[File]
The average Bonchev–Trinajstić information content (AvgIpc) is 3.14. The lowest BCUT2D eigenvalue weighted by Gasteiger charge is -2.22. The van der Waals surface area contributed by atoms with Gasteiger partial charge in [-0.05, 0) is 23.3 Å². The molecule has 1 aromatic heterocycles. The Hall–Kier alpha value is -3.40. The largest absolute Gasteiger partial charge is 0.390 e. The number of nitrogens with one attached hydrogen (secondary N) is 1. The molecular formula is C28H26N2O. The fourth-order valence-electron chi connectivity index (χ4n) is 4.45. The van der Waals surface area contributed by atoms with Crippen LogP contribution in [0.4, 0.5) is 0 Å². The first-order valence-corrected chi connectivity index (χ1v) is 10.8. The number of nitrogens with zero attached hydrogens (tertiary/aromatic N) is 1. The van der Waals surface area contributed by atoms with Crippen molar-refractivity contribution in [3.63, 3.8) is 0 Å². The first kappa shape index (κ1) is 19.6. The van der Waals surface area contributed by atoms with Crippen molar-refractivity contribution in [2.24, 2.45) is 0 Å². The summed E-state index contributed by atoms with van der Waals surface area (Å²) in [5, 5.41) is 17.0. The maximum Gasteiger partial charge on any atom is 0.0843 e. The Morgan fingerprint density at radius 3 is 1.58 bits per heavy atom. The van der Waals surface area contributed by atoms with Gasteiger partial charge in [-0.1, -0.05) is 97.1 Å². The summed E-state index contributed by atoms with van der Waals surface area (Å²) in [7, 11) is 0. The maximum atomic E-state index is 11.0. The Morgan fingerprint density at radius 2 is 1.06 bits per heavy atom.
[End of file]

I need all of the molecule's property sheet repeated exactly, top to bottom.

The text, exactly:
The average Bonchev–Trinajstić information content (AvgIpc) is 3.14. The lowest BCUT2D eigenvalue weighted by Gasteiger charge is -2.22. The van der Waals surface area contributed by atoms with Gasteiger partial charge in [-0.05, 0) is 23.3 Å². The molecule has 1 aromatic heterocycles. The Hall–Kier alpha value is -3.40. The largest absolute Gasteiger partial charge is 0.390 e. The number of nitrogens with one attached hydrogen (secondary N) is 1. The molecular formula is C28H26N2O. The fourth-order valence-electron chi connectivity index (χ4n) is 4.45. The van der Waals surface area contributed by atoms with Crippen LogP contribution in [0.4, 0.5) is 0 Å². The first-order valence-corrected chi connectivity index (χ1v) is 10.8. The number of nitrogens with zero attached hydrogens (tertiary/aromatic N) is 1. The van der Waals surface area contributed by atoms with Crippen molar-refractivity contribution in [3.63, 3.8) is 0 Å². The first kappa shape index (κ1) is 19.6. The van der Waals surface area contributed by atoms with Crippen molar-refractivity contribution in [2.24, 2.45) is 0 Å². The summed E-state index contributed by atoms with van der Waals surface area (Å²) in [5, 5.41) is 17.0. The maximum Gasteiger partial charge on any atom is 0.0843 e. The Morgan fingerprint density at radius 3 is 1.58 bits per heavy atom. The van der Waals surface area contributed by atoms with Gasteiger partial charge in [-0.1, -0.05) is 97.1 Å². The summed E-state index contributed by atoms with van der Waals surface area (Å²) in [7, 11) is 0. The maximum atomic E-state index is 11.0. The Morgan fingerprint density at radius 2 is 1.06 bits per heavy atom.